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LPC 2022: Rust Linux Drivers Capable Of Achieving Performance Comparable To C Code

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  • LPC 2022: Rust Linux Drivers Capable Of Achieving Performance Comparable To C Code

    Phoronix: LPC 2022: Rust Linux Drivers Capable Of Achieving Performance Comparable To C Code

    Held today during the first day of Linux Plumbers Conference 2022 in Dublin was a Rust mini-conference about the ongoing work on making Rust a suitable systems programming language and integrating support for Rust within the mainline Linux kernel. There were many interesting talks from the status of the Rust integration from the Linux kernel to a Rust-written NVMe driver that can perform as well as the C written driver...

    https://www.phoronix.com/news/LPC-2022-Rust-Linux

  • #2
    That looks impressive for non-production code.

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    • #3
      FreeBSD is starting to look at using Rust for kernel drivers too:

      https://wiki.freebsd.org/Rust#Rust_i...FreeBSD_Kernel

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      • #4
        Originally posted by jacob View Post
        FreeBSD is starting to look at using Rust for kernel drivers too:

        https://wiki.freebsd.org/Rust#Rust_i...FreeBSD_Kernel
        That might be overstating the case. The most recent update in this blog which minimally refreshes the existing example code, states that

        "For FreeBSD, there doesn’t seem to be any active work in this space"

        Do you know something more?

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        • #5
          I'm not sure why anyone would be surprised by this. The rust driver does essentially the same job, while rust itself accomplishes all it's checks at compile-time. There's no runtime overhead. As bugs in various systems of tagging get worked out in LLVM, it's quite possible that rust will pull ahead of C/C++ thanks to optimizations that currently can't be deployed upon C/C++ code.

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          • #6
            Originally posted by kneekoo View Post
            That looks impressive for non-production code.
            The numbers should not (really) surprise anyone. Like most any language one can write good, bad, or ugly code in rust. And compiler optimization matters. But rust compilers now produce results that are essentially the same performance as C for equivalently good code.

            It seems unlikely that a significant percentage of the linux kernel would ever be (re)written in rust, but for the cases where rust is a good fit, it should be allowed.

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            • #7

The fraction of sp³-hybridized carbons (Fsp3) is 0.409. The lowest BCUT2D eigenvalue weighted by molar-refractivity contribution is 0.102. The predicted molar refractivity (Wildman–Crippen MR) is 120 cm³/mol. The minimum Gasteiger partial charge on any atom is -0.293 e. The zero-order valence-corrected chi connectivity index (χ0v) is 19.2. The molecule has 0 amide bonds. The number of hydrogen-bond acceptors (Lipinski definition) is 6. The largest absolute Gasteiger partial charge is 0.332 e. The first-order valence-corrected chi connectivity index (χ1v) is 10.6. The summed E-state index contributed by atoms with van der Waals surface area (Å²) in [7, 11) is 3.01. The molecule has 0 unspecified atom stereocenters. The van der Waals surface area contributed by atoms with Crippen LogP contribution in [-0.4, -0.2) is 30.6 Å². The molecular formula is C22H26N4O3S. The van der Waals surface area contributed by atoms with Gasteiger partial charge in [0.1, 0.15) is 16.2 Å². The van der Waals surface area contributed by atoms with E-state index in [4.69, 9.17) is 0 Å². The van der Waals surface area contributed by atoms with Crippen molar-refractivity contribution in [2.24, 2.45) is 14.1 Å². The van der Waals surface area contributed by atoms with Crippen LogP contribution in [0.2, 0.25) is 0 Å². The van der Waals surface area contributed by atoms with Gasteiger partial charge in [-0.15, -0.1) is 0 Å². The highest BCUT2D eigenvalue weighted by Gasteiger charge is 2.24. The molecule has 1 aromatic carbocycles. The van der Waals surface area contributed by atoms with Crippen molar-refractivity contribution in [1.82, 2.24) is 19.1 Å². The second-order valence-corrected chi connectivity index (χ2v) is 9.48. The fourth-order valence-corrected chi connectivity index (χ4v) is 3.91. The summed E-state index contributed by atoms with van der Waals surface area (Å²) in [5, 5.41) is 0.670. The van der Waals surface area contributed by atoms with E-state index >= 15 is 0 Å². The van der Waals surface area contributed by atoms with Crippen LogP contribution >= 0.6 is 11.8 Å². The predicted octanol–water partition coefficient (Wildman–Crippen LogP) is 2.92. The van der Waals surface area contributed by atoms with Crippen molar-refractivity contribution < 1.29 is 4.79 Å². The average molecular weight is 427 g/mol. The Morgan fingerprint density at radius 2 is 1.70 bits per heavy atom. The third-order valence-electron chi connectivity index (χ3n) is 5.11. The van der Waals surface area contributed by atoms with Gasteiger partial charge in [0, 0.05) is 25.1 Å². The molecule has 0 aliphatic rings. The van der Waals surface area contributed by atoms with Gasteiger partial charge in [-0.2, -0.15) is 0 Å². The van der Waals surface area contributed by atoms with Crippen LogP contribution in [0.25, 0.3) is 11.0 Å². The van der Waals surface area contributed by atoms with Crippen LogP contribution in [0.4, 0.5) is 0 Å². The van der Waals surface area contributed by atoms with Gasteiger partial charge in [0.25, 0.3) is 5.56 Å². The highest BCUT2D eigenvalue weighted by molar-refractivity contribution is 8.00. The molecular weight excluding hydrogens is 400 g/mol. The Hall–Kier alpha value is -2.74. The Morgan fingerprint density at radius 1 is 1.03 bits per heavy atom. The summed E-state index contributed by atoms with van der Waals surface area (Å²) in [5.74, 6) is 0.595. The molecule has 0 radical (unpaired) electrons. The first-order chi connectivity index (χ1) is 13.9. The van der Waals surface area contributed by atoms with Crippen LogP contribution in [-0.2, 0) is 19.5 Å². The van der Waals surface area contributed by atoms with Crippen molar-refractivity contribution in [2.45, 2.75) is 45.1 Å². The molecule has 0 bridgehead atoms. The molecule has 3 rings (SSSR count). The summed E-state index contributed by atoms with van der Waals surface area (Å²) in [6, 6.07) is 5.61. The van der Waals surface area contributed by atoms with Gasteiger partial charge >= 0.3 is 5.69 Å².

Originally posted by CommunityMember View Post

              The numbers should not (really) surprise anyone. Like most any language one can write good, bad, or ugly code in rust. And compiler optimization matters. But rust compilers now produce results that are essentially the same performance as C for equivalently good code.

              It seems unlikely that a significant percentage of the linux kernel would ever be (re)written in rust, but for the cases where rust is a good fit, it should be allowed.
              Actually significant parts of the Linux kernel do get rewritten every now and then. For now Rust will be used for "leaf" modules only, so not in the core kernel, but if Rust is successful there, then it may change. Of course for various reasons the rewritters may not necessarily always use Rust even when it's available, but I wouldn't be surprised if by the end of the decade we have some Rust code in the process scheduler or memory manager.

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              • #8
                Originally posted by RahulSundaram View Post

                That might be overstating the case. The most recent update in this blog which minimally refreshes the existing example code, states that

                "For FreeBSD, there doesn’t seem to be any active work in this space"

                Do you know something more?
                I don't know anything more, except that there seems to be a discussion going on about it. It looks like it's at the "I wonder if it would make sense for us" stage. Obviously no concrete code exists except some "hello world" module but this is how it started in Linux too.

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                • #9
                  Is modern Cpp bad for memory handling ?

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                  • #10
                    Rust Linux drivers capable of achieving performance comparable to C code
                    Hooray! Rust has got it made in reinventing the wheel.

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